MOONLIGHT, the Oscars, and the Same Old Conversation

That ending, though. What a rollercoaster.

Before I comment on the most memorable of all memorable fuck-ups, I need to contextualize a few things, and clarify my standing on the “Moonlight vs La La Land” spectrum.

I thought La La Land was a very enjoyable, very well-done film. It’s a certain kind of film that speaks to a certain kind of audience, namely, conventional romantics who love to bask in the afterglow of big, bold, and brassy production values, and love a good paean to the wonders of showbiz, movie musicals, and beautiful people. A less delicate but still accurate assessment: it’s a white movie full of mostly white people dealing with mostly white problems (the absolute lack of conflict for most of the film’s running time is both baffling and strangely appropriate, somehow).

By contrast, Moonlight is a beautifully raw, vulnerable, and achingly compassionate film about the marginalized, their place within the world, and how they interact with and are shaped by it. Whatever your personal take on the film is (I myself slightly preferred Manchester by the Sea and Hell or High Water from the nominees pool), Moonlight is an important, powerful, and unique piece of cinema that stands out amongst its peers in a way that is truly deserving of special recognition, especially in these times when bigotry seems (emphasis on “seems”) more pronounced, visible, and mainstream than ever.

So, that’s where I fall on those two films. In the run-up to awards season, the narrative coalescing from certain critical corners was that La La Land was the milquetoast, lily-white, tone-deaf, and banal safe choice, and thus the favorite, and Moonlight was the polar opposite. While I do think the accolades heaped upon La La Land are mostly overblown, much of the criticism also seems eye-roll-worthy. One could argue that Hollywood and the Academy deserve scrutiny for constantly elevating glossy, saccharine white-people fare at the expense of more challenging and artful work, but that fury seemed to boil over into some fairly ridiculous assertions about many films this awards season (“Ryan Gosling saves jazz” and “Manchester by the Sea is about white supremacy” to name two). Disregarding the problematic nature of monochromatic Hollywood for a moment, I don’t think there’s any reason to claim that a perfectly fine solid “B” is worth downgrading to an “F” just because a bunch of boring showbiz geriatrics were (supposedly) ignoring the “A” black/queer film.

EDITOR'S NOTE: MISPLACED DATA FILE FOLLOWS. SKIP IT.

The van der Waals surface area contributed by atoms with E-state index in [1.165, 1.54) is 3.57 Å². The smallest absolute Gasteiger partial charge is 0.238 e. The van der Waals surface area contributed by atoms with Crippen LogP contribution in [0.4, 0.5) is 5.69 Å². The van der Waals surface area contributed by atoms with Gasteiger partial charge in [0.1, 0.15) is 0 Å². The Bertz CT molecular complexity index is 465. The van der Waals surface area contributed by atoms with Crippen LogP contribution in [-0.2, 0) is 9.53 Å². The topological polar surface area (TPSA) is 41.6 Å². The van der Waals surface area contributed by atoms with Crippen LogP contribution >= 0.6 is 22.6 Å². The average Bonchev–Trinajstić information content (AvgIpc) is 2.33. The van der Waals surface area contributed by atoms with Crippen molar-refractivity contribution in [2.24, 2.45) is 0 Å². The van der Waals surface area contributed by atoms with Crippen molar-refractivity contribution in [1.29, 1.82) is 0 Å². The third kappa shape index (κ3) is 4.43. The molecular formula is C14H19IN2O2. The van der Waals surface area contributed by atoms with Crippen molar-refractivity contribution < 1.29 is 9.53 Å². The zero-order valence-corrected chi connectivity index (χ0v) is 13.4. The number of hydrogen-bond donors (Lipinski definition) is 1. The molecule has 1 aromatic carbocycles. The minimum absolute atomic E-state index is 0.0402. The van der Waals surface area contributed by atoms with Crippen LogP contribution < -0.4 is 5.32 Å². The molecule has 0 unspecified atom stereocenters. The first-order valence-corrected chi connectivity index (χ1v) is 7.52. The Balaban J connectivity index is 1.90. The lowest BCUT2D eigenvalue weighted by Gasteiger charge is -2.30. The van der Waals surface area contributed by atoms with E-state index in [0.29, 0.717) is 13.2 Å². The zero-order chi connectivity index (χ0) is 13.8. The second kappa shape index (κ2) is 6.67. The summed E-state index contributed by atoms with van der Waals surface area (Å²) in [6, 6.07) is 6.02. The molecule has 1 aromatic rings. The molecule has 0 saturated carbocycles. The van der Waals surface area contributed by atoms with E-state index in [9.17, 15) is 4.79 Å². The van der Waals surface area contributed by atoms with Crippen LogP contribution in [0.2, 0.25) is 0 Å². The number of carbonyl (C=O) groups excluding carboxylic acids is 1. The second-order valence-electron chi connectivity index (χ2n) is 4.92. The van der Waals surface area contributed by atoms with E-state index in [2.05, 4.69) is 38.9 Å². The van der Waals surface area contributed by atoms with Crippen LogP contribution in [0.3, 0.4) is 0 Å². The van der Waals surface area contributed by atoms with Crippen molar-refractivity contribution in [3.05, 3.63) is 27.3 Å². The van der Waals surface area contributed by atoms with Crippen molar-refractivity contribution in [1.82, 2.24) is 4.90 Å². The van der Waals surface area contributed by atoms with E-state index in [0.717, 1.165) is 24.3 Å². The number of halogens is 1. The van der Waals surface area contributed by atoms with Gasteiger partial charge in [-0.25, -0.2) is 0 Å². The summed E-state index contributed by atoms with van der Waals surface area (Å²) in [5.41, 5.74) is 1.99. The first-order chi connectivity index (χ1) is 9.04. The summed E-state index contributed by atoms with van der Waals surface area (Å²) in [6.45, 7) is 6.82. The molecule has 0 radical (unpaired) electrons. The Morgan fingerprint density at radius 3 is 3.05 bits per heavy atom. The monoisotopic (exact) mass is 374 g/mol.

So we all know what happened with the envelope mix-up (for the most part). When Faye Dunaway blurted out “La La Land,” I wasn’t too surprised, even though director Chazelle had previously walked away with the customary “Best Director” consolation prize. I booed the screen half-heartedly, mildly annoyed. Then the truth started to dribble out, with producer Jordan Horowitz telling the audience that there had been a mix-up, and that Moonlight was the actual winner. For a few minutes, I was dumbfounded, convinced that this had all been some woefully ill-advised stunt: a pre-planned bit to show off just how woke and sensitive white Hollywood is, delivered in the same well-intentioned but ultimately tone-deaf spirit as those videos of cops pulling over black motorists to give them ice cream cones.

That turned out to not be the case, which led to a lot of sympathy for the previously vilified La La Land entourage, as they had to hand over the statuettes, envelopes, and stage to the Moonlight team. Much has been made of how well Horowitz handled what must have been a crushing situation, but the aftermath of the fiasco wound up being nearly identical to the “let’s show how sensitive we are” stunt I had imagined.

In the wake of “Envelopegate”, the post-show coverage and social media chatter essentially ignores Barry Jenkin’s brave and bold achievement altogether, along with the awards it took home, in favor of focusing on how badly the Academy screwed up and the grace of Horowitz. A Washington Post article trumpets that he’s “the truth-teller we need right now,” bending over backwards to pat the producer on the back for…what, exactly? It was a nice and even-handed gesture, for sure, but (and this is not a knock against Horowitz in the slightest) do we need to ooh and aah quite so much over somebody doing what should be minimally expected of them, especially in lieu of focusing on the movie that actually won, to say nothing of the invisible people it made visible? It’s pretty lamentable that the story being told is not that Moonlight upset the best picture race, but that La Land lost so graciously.

So my suggestion is: go and see Moonlight, get to know Barry Jenkins, focus on what he earned and achieved, and think about what this film and its acknowledgment might mean for the marginalized people of our present and our future. And maybe ask why this isn’t the conversation most of us are having.


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